I’m reading a great book by Tom Davenport and Julia Kirby called “Only Humans Need Apply: Winners and Losers in the Age of Smart Machines.” The central premise of this book is that the rise of cognitive computing has the potential to augment, rather than displace, human workers, if workers take steps to embrace the change and utilize technology to work better, smarter, and faster.
Davenport and Kirby go on to describe how knowledge workers, the next wave of people to have their work transformed by artificial intelligence and machine learning, can prepare for a future where machines encroach on decision-making. I won’t spoil it for you, you should read it yourself — it’s a worthwhile and timely exploration of the future of knowledge work.
In one chapter the authors cite a lead data engineer and his boss at the insurance organization XL Catlin, who describes a common situation:
“The business people…know what data they need and can define requirements, but don’t have the skill set to design a data architecture that gives them the data they need. Technology people don’t understand business requirements, but they can design the data architectures. It’s like the people in IT speak blue, the people in business speak red, but we need people who speak purple.”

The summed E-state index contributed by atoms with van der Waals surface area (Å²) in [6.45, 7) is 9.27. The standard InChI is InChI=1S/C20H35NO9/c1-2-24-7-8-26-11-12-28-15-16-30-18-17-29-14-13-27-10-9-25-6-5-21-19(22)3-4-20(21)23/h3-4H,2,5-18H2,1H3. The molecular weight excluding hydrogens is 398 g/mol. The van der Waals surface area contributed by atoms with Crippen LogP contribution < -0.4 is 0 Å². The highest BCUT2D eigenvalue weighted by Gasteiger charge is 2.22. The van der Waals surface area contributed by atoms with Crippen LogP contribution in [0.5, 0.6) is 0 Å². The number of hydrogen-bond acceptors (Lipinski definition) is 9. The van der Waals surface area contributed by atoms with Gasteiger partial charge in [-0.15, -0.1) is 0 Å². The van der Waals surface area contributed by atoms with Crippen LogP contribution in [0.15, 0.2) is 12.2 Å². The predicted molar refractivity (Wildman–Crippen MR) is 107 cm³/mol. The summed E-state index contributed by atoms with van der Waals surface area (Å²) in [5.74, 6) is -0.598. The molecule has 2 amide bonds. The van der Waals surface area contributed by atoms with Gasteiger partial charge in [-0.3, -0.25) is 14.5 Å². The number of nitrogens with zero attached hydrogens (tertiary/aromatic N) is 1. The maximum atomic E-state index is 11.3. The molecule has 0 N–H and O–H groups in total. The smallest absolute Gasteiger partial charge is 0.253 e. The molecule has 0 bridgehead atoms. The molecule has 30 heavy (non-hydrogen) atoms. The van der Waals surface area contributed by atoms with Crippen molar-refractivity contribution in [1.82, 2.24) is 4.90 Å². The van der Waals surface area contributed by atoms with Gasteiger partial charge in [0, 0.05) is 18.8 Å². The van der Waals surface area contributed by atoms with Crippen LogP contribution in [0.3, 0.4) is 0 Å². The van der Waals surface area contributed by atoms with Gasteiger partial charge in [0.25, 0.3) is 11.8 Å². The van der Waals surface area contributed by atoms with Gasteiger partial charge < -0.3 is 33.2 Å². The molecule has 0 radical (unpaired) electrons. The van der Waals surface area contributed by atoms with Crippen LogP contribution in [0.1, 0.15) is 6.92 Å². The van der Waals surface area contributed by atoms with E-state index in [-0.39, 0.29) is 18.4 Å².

I’ll leave aside the political metaphors, Matrix references and jokes (“I don’t work blue, but…”) for now, because what struck me as I read the above passage is that I can’t think of a better explanation of what I do than this: I speak purple.
The act of translating business needs and context into conceptual design of automated and analytical systems (and frequently, mapping them to a “canned” set of technologies like Office 365) is quite literally how I spend my time, why I formed Collacrity, and what I love to do.
I highly recommend the book — if you want some top-notch thinking about the future of knowledge work and how to prevent your skills becoming obsolete, it’s a fine read that complements Andy McAfee and Erik Brynjolfsson’s “Race Against the Machine” (2011) and “The Second Machine Age” (2014).